CD Ownership Has Declined at Almost Same Rate That Stock Ownership Has Increased
Certificate of deposit (CDs) ownership has steadily declined since 1989, while stock ownership has substantially increased in the same period.
But what’s driving these trends? Lower CD rates and stock trading apps played a role, according to DepositAccounts founder Ken Tumin.
In the latest DepositAccounts study, researchers further explored CD and stock ownership, looking at historical data and trends. Here’s what we found.
- The percentage of households with CDs decreased by 60% between 1989 and 2019, while the percentage of households with stocks increased 66% in the same period.
- While average CD balances rose 55% in that period from 1989 to 2019, average stock holdings spiked 212%.
- Strong market performance may be a catalyst for the increased ownership in stocks compared to CDs. The S&P 500 had an average return of 11.81% between 2010 and 2019, while 6-month CD yields dropped from 0.47% in 2010 to 0.38% in 2019.
CD ownership vs. stock ownership: How outlooks have changed since 1989
First, our researchers looked at the percentage of households with CDs or stocks and average account balances.
Stock ownership on the rise, but it’s the opposite for CD ownership
The percentage of households holding stocks increased from 49% in 2013 to 53% in 2019. However, the percentage of households holding CDs remained flat in that 2013-to-2019 period at 8%.
While the same percentage of households had stocks in 2019 than did in 2007, the percentage with CDs dropped 50% in that same period. CDs remain less popular among consumers than stocks by an increasingly wide margin.
“One thing that has made CDs less appealing in the last 20 years is the fact that interest rates have generally been falling during this time,” said Ken Tumin, DepositAccounts’ founder. “Also, it’s easier to invest in stock and stock mutual funds than in CDs inside retirement accounts.”
Both stocks and CDs saw a decrease in holdings between 2007 — mainly before the Great Recession — and 2010, after the recession had ended. While that trend continued into 2013 for both account types, stocks seemed to rebound by 2016 while CD holdings continued to decline.
Stock holdings jump 212% while CD balances rise 55%
Here’s how stock and CD account balances have played out since 1989:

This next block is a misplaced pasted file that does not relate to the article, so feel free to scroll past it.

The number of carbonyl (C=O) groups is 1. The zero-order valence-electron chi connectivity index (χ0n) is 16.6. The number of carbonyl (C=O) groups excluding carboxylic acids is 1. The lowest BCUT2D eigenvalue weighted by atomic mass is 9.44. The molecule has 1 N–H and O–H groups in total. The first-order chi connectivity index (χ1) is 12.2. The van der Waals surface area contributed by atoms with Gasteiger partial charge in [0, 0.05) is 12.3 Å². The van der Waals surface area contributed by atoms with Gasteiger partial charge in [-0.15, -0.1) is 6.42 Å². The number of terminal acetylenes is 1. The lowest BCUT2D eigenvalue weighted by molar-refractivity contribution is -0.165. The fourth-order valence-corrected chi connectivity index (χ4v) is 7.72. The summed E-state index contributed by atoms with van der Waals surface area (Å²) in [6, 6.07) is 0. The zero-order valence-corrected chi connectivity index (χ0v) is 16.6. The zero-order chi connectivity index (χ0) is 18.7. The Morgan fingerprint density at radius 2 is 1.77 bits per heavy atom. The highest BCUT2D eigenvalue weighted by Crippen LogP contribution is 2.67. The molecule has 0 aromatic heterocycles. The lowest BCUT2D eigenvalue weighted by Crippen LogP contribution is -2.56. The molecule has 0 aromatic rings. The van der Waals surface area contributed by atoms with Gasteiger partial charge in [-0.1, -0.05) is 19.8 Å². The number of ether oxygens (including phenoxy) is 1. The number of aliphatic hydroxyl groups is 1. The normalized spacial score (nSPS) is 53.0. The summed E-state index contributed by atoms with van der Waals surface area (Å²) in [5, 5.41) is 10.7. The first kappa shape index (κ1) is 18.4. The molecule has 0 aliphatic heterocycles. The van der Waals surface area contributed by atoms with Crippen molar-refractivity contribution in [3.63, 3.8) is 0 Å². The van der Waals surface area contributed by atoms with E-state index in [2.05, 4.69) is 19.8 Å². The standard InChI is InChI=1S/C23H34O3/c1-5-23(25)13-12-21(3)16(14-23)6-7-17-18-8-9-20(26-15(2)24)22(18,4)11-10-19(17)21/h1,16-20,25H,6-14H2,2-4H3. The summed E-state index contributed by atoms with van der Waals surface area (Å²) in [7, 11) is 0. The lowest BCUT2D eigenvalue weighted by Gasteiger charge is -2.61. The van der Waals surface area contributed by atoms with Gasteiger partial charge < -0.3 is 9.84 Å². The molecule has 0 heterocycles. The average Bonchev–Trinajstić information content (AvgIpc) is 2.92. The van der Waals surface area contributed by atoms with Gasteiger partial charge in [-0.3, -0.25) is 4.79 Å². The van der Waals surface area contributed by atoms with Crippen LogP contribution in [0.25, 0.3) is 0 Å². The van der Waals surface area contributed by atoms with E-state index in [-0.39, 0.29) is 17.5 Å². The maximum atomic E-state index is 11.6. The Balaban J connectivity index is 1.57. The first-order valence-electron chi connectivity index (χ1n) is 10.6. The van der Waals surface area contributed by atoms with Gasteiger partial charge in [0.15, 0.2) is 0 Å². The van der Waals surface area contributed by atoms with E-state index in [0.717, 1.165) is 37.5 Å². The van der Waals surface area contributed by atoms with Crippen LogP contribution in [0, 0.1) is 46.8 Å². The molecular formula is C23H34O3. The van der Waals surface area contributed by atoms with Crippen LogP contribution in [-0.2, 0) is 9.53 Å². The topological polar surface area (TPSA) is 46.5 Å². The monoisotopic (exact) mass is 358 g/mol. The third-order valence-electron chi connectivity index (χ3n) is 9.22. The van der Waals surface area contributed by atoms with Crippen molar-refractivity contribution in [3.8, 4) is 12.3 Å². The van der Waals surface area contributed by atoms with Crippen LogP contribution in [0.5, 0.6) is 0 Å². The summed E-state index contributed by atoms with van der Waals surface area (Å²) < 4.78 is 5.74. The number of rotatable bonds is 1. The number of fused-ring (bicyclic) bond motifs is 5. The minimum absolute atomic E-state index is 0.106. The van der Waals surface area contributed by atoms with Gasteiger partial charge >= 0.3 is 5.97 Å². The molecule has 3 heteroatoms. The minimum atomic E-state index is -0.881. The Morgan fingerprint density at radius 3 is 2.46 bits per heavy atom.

Despite the overall decline in CD ownership over time, balances for these accounts have still increased, beginning at $66,000 in 1989 and topping out at $102,000 by 2019. The Great Recession seemed to have a positive impact here, with balances seeing an increase from 2007 to 2010. Meanwhile, stock balances decreased during that time.
After a significant increase in stock balances from 2013 to 2016, growth slowed in 2019. This could have something to do with interest rates, Tumin said.
“A low-interest rate environment is generally helpful to demand in stocks,” Tumin said. “The Federal Reserve increased its benchmark rate seven times in 2017 and 2018. That may have discouraged growth in stock holdings.”
Average S&P return was 11.81% from 2010 to 2019, but stock ownership only rose from 50% to 53% in same period
Though our look here doesn’t extend back to 1989, stock returns don’t always align with changes in stock ownership:
Stocks can be something of a gamble, and when you look at the S&P 500 returns over time, you’ll see that play out. For example, returns spiked in 2013 at almost 30%, only to go below 0% in 2015 and 2018 — so it requires a long-term perspective.
But people — particularly those who haven’t yet delved into the world of stocks — may not be in a position to fully capitalize on the more advantageous returns, perhaps because of the risk involved.
For example, stock ownership only rose three percentage points from 2010 to 2019, even though S&P returns neared 12% during that time. And stock holdings even dropped between 2010 and 2013, when the S&P return averaged nearly 14%. Conversely, stock account balances saw a significant increase during that three-year period, rising by $44,000.
So although those who hadn’t previously been stock investors weren’t willing to take that leap, even in fair-weather times, those who had already invested were willing to double down to take advantage of those high returns.
Deciding between stock ownership or CD ownership
CDs and stocks are very different investment tools, and they aren’t going to be right for every person. Stocks are generally more of a risk and can require patience to ride out market lows. But they can also lead to higher rates of return than you would find with CDs. On the other hand, CDs are a safe way to earn a solid amount on your savings, as long as you’re willing to stash the cash for six months to a year (or even longer).
“Over the long term, an investment in a well-diversified group of stocks is more likely to provide a return that exceeds inflation than an investment in CDs,” Tumin said. “On the other hand, stocks have much more risk, and that can make CDs more appropriate for short-term goals. Also, CDs can be useful to include along with bonds and bond funds to lower the overall risk to an investor’s portfolio.”
Ultimately, the decision between the two will depend on your financial goals, the state of your finances and your level of comfort when it comes to risk. And it doesn’t have to be a strict “this-or-that” scenario — both can contribute to a healthy, lucrative financial portfolio. Talking to a certified financial planner is a great place to start.
DepositAccounts researchers analyzed data from the Federal Reserve’s 2019 Survey of Consumer Finances — the latest available data — to determine the percentage of households who hold CDs and stocks, as well as the average value of these assets per household.
Stock holdings are defined as direct and indirect holdings of publicly traded stock. Indirect stock holdings can contain stock held in retirement accounts.